• Evolutionary dynamics in the dispersal of sign languages

    Author(s):
    Justin M Power (see profile) , Guido W Grimm, Johann-Mattis List
    Date:
    2019
    Group(s):
    Linguistics
    Subject(s):
    Evolution, Historical linguistics, Language change
    Item Type:
    Article
    Tag(s):
    language evolution, language phylogeny, phylogenetic networks, sign language
    Permanent URL:
    http://dx.doi.org/10.17613/0smt-j414
    Abstract:
    While the evolution of spoken languages is well understood and has been studied using traditional historical comparative methods as well as newer computational phylogenetic methods, evolutionary processes resulting in the diversity of contemporary sign languages are poorly understood, and scholars have been largely unsuccessful in grouping sign languages into monophyletic language families. To date, no published studies have attempted to use language data to infer relationships amongst sign languages on a large scale. Here, we report the results of a phylogenetic analysis of 40 contemporary and 36 historical sign language manual alphabets coded for morphological similarity. Our results support grouping sign languages in the sample into six main European lineages, with three larger groups of Austrian, British, and French origin, as well as three smaller groups centering around Russian, Spanish, and Swedish. The British and Swedish lineages support current knowledge of relationships amongst sign languages based on extra-linguistic historical sources. With respect to other lineages, our results diverge from current hypotheses by indicating (i) independent evolution of Austrian, French, and Spanish from Spanish sources; (ii) an internal Danish subgroup within the Austrian lineage; and (iii) evolution of Russian from Austrian sources.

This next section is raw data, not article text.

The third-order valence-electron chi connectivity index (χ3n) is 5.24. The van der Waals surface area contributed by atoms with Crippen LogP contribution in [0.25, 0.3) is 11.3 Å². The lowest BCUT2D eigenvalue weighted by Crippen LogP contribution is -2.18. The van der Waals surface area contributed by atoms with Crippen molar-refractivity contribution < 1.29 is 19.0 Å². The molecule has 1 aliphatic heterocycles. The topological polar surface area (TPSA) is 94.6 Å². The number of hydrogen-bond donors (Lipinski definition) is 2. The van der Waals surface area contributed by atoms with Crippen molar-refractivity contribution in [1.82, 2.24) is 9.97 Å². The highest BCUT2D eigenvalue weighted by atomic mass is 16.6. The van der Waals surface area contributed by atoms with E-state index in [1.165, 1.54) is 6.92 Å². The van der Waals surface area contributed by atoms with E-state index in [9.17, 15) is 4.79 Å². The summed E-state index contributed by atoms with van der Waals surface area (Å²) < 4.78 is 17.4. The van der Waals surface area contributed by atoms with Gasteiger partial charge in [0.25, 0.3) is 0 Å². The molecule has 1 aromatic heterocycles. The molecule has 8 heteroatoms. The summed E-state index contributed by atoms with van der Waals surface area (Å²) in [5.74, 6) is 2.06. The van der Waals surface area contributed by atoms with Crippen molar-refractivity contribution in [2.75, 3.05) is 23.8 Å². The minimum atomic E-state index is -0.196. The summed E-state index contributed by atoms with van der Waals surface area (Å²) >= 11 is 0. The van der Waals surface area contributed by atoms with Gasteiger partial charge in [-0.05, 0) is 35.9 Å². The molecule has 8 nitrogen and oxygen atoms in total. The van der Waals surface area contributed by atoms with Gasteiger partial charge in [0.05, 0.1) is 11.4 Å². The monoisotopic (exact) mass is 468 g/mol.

Metadata:
    Status:
    Published
    Last Updated:
    3 weeks ago
    License:
    All Rights Reserved
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